10 April 2012 | oldblackandwhite
Great Fun, But Assisted Living Is Afoot For Holmes And Watson
Crucifer Of Blood is an entertaining pairing of two fine but sadly aged actors, Charlton Heston and Richard Johnson, as Sherlock Holmes and Dr. Watson. Both in their sixties at the time, they were far too old to be cast as the umpteenth incarnations of the energetic super-sleuth and his intrepid assistant. Nevertheless both bring the roles to life better than any younger actors of the time likely could have.
This high production values British picture, a loose adaptation of Conan Doyle's Sign Of The Four, is rather tongue-in-cheek in tone anyway. It's as florid and melodramatic as a silent movie with all the de rigueur Holmes artifacts ostentatiously displayed -- the deerstalker cap, the Victorian bulldog revolvers, the magnifying glass, the hansom cabs, and the great, billowing clouds of artificial fog. It's all jolly good fun if you're in the right mood and are not a picky Holmes purist. After a while, you don't mind that even the heavy ulster coat can't disguise Heston's curvature of the spine. Or that Johnson shows such frightful wrinkles in his closeup love scenes, it makes the object of his affections, 26-year old Susannah Harker, look like jail bait.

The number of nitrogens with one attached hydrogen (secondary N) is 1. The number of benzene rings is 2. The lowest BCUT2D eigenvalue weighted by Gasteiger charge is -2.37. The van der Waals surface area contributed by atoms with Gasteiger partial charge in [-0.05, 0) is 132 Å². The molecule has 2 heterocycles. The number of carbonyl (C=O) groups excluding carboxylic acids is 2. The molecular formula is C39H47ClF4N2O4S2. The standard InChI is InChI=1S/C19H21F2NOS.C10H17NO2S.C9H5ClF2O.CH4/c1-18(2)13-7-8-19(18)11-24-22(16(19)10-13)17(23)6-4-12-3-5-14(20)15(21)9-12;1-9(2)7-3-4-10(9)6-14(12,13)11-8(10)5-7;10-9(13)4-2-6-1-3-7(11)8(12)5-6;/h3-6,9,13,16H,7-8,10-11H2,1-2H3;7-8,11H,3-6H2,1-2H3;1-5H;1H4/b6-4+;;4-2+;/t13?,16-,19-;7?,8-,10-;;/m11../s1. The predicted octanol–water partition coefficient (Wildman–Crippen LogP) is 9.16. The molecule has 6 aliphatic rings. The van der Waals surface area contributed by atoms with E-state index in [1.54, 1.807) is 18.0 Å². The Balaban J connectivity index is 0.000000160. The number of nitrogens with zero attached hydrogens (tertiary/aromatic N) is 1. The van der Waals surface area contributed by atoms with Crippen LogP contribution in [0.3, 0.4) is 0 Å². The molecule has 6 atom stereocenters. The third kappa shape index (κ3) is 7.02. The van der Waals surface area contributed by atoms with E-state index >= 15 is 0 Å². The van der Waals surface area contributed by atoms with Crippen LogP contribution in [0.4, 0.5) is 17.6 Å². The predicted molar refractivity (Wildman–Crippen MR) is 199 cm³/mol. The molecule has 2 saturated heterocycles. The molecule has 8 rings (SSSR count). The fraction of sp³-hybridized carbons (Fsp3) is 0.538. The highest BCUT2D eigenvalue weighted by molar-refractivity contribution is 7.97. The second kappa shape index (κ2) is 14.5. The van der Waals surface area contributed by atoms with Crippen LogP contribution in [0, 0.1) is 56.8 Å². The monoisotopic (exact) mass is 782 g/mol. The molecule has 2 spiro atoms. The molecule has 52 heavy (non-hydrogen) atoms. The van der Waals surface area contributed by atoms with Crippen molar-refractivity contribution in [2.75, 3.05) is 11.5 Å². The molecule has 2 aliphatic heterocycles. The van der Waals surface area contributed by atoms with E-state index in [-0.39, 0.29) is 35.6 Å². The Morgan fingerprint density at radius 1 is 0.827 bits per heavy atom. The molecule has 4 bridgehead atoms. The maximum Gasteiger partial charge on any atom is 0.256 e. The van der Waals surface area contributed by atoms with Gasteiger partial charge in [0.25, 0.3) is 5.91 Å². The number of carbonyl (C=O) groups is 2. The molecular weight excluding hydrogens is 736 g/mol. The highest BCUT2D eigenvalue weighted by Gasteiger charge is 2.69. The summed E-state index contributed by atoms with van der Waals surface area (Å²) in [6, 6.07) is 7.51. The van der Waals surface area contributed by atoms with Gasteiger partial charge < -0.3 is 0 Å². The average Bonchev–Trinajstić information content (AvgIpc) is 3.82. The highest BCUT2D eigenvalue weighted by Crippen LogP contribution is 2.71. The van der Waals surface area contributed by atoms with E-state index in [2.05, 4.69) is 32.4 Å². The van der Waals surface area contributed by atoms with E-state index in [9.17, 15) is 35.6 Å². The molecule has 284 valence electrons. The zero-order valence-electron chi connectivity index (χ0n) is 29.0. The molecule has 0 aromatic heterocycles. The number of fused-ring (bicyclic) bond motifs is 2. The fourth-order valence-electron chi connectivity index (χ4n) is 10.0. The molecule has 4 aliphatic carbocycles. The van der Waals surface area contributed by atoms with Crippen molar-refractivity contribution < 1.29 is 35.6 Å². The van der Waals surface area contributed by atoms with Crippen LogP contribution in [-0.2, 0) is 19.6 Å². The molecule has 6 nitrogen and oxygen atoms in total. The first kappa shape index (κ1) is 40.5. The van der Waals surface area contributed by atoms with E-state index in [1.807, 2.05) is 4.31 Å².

Yours truly is admittedly not much a fan of the Sherlock Holmes movies or literature, but my picky, old wife is. And she liked this one about as well as any. Crucifer Of Blood is expertly directed by Charleton's son, Fraser C. Heston, who also wrote and produced. A fast-paced, atmospherically filmed, spirited, witty, inventive, and enjoyable picture from beginning to end.